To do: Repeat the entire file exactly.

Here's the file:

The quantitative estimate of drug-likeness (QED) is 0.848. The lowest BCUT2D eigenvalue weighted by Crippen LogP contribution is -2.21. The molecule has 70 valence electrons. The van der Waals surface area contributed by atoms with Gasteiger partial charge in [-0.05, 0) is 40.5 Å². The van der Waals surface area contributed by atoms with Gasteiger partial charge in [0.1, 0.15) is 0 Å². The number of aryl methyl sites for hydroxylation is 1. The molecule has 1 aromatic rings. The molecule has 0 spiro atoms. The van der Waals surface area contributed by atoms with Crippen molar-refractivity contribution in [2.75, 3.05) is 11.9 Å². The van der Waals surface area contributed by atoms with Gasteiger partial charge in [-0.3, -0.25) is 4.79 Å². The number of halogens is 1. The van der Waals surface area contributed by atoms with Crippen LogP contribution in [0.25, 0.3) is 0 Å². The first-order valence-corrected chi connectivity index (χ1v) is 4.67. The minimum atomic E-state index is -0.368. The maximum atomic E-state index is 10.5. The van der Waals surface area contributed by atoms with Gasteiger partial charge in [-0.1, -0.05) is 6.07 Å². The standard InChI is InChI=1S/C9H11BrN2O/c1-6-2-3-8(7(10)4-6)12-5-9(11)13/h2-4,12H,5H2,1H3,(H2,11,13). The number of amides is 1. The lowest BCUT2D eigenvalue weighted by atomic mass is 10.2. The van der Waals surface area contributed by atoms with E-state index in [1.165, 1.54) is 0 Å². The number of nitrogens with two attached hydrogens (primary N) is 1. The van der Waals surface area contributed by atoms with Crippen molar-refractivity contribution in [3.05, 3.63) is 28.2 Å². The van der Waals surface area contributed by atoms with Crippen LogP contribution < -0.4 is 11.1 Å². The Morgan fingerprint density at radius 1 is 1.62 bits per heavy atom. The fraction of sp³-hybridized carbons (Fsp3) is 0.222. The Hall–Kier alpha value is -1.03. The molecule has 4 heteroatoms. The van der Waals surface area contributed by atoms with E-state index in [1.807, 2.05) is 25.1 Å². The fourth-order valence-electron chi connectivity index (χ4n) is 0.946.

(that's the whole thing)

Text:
The quantitative estimate of drug-likeness (QED) is 0.848. The lowest BCUT2D eigenvalue weighted by Crippen LogP contribution is -2.21. The molecule has 70 valence electrons. The van der Waals surface area contributed by atoms with Gasteiger partial charge in [-0.05, 0) is 40.5 Å². The van der Waals surface area contributed by atoms with Gasteiger partial charge in [0.1, 0.15) is 0 Å². The number of aryl methyl sites for hydroxylation is 1. The molecule has 1 aromatic rings. The molecule has 0 spiro atoms. The van der Waals surface area contributed by atoms with Crippen molar-refractivity contribution in [2.75, 3.05) is 11.9 Å². The van der Waals surface area contributed by atoms with Gasteiger partial charge in [-0.3, -0.25) is 4.79 Å². The number of halogens is 1. The van der Waals surface area contributed by atoms with Crippen LogP contribution in [0.25, 0.3) is 0 Å². The first-order valence-corrected chi connectivity index (χ1v) is 4.67. The minimum atomic E-state index is -0.368. The maximum atomic E-state index is 10.5. The van der Waals surface area contributed by atoms with Gasteiger partial charge in [-0.1, -0.05) is 6.07 Å². The standard InChI is InChI=1S/C9H11BrN2O/c1-6-2-3-8(7(10)4-6)12-5-9(11)13/h2-4,12H,5H2,1H3,(H2,11,13). The number of amides is 1. The lowest BCUT2D eigenvalue weighted by atomic mass is 10.2. The van der Waals surface area contributed by atoms with E-state index in [1.165, 1.54) is 0 Å². The number of nitrogens with two attached hydrogens (primary N) is 1. The van der Waals surface area contributed by atoms with Crippen molar-refractivity contribution in [3.05, 3.63) is 28.2 Å². The van der Waals surface area contributed by atoms with Crippen LogP contribution < -0.4 is 11.1 Å². The Morgan fingerprint density at radius 1 is 1.62 bits per heavy atom. The fraction of sp³-hybridized carbons (Fsp3) is 0.222. The Hall–Kier alpha value is -1.03. The molecule has 4 heteroatoms. The van der Waals surface area contributed by atoms with E-state index in [1.807, 2.05) is 25.1 Å². The fourth-order valence-electron chi connectivity index (χ4n) is 0.946.